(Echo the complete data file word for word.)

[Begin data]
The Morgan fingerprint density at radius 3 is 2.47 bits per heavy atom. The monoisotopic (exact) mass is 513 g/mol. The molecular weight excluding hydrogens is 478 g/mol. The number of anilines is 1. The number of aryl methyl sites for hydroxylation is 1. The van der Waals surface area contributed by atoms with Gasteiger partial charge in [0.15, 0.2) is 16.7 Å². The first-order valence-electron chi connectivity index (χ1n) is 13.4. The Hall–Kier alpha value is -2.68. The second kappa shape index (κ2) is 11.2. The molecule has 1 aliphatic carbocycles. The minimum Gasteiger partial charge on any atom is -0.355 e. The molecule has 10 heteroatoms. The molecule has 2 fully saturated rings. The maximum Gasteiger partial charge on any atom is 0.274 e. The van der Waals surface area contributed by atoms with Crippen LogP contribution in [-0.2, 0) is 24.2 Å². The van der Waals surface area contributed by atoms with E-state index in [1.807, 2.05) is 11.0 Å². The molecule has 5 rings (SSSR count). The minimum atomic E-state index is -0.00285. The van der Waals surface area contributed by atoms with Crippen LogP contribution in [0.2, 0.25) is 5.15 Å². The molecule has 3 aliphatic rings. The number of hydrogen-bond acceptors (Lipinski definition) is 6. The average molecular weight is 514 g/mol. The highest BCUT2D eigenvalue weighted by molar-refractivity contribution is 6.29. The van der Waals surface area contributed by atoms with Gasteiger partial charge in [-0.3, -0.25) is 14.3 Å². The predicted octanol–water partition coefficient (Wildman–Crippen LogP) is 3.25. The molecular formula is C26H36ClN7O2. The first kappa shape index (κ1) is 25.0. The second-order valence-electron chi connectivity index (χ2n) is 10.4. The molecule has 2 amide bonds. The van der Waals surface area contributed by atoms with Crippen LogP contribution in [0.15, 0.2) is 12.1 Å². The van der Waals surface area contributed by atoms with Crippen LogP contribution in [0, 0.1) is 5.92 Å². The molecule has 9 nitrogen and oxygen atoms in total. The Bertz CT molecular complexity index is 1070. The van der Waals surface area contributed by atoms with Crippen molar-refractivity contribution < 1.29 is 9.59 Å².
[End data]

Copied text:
The Morgan fingerprint density at radius 3 is 2.47 bits per heavy atom. The monoisotopic (exact) mass is 513 g/mol. The molecular weight excluding hydrogens is 478 g/mol. The number of anilines is 1. The number of aryl methyl sites for hydroxylation is 1. The van der Waals surface area contributed by atoms with Gasteiger partial charge in [0.15, 0.2) is 16.7 Å². The first-order valence-electron chi connectivity index (χ1n) is 13.4. The Hall–Kier alpha value is -2.68. The second kappa shape index (κ2) is 11.2. The molecule has 1 aliphatic carbocycles. The minimum Gasteiger partial charge on any atom is -0.355 e. The molecule has 10 heteroatoms. The molecule has 2 fully saturated rings. The maximum Gasteiger partial charge on any atom is 0.274 e. The van der Waals surface area contributed by atoms with Crippen LogP contribution in [-0.2, 0) is 24.2 Å². The van der Waals surface area contributed by atoms with E-state index in [1.807, 2.05) is 11.0 Å². The molecule has 5 rings (SSSR count). The minimum atomic E-state index is -0.00285. The van der Waals surface area contributed by atoms with Crippen LogP contribution in [0.2, 0.25) is 5.15 Å². The molecule has 3 aliphatic rings. The number of hydrogen-bond acceptors (Lipinski definition) is 6. The average molecular weight is 514 g/mol. The highest BCUT2D eigenvalue weighted by molar-refractivity contribution is 6.29. The van der Waals surface area contributed by atoms with Gasteiger partial charge in [-0.3, -0.25) is 14.3 Å². The predicted octanol–water partition coefficient (Wildman–Crippen LogP) is 3.25. The molecular formula is C26H36ClN7O2. The first kappa shape index (κ1) is 25.0. The second-order valence-electron chi connectivity index (χ2n) is 10.4. The molecule has 2 amide bonds. The van der Waals surface area contributed by atoms with Crippen LogP contribution in [0.15, 0.2) is 12.1 Å². The van der Waals surface area contributed by atoms with Crippen LogP contribution in [0, 0.1) is 5.92 Å². The molecule has 9 nitrogen and oxygen atoms in total. The Bertz CT molecular complexity index is 1070. The van der Waals surface area contributed by atoms with Crippen molar-refractivity contribution < 1.29 is 9.59 Å².